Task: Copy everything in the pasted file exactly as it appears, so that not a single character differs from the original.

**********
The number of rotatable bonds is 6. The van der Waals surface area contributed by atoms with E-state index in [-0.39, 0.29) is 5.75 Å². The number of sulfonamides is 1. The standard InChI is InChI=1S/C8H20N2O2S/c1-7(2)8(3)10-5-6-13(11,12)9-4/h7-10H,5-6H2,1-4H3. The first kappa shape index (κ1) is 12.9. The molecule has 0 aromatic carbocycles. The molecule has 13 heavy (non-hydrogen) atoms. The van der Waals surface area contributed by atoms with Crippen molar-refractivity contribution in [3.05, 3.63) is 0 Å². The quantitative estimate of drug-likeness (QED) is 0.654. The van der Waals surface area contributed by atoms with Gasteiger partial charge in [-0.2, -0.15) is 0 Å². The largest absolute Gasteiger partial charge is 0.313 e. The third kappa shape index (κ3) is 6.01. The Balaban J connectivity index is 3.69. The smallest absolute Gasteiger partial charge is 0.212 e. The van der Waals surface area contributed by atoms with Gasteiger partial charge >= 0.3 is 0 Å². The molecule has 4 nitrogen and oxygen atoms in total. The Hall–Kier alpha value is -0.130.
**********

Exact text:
The number of rotatable bonds is 6. The van der Waals surface area contributed by atoms with E-state index in [-0.39, 0.29) is 5.75 Å². The number of sulfonamides is 1. The standard InChI is InChI=1S/C8H20N2O2S/c1-7(2)8(3)10-5-6-13(11,12)9-4/h7-10H,5-6H2,1-4H3. The first kappa shape index (κ1) is 12.9. The molecule has 0 aromatic carbocycles. The molecule has 13 heavy (non-hydrogen) atoms. The van der Waals surface area contributed by atoms with Crippen molar-refractivity contribution in [3.05, 3.63) is 0 Å². The quantitative estimate of drug-likeness (QED) is 0.654. The van der Waals surface area contributed by atoms with Gasteiger partial charge in [-0.2, -0.15) is 0 Å². The largest absolute Gasteiger partial charge is 0.313 e. The third kappa shape index (κ3) is 6.01. The Balaban J connectivity index is 3.69. The smallest absolute Gasteiger partial charge is 0.212 e. The van der Waals surface area contributed by atoms with Gasteiger partial charge >= 0.3 is 0 Å². The molecule has 4 nitrogen and oxygen atoms in total. The Hall–Kier alpha value is -0.130.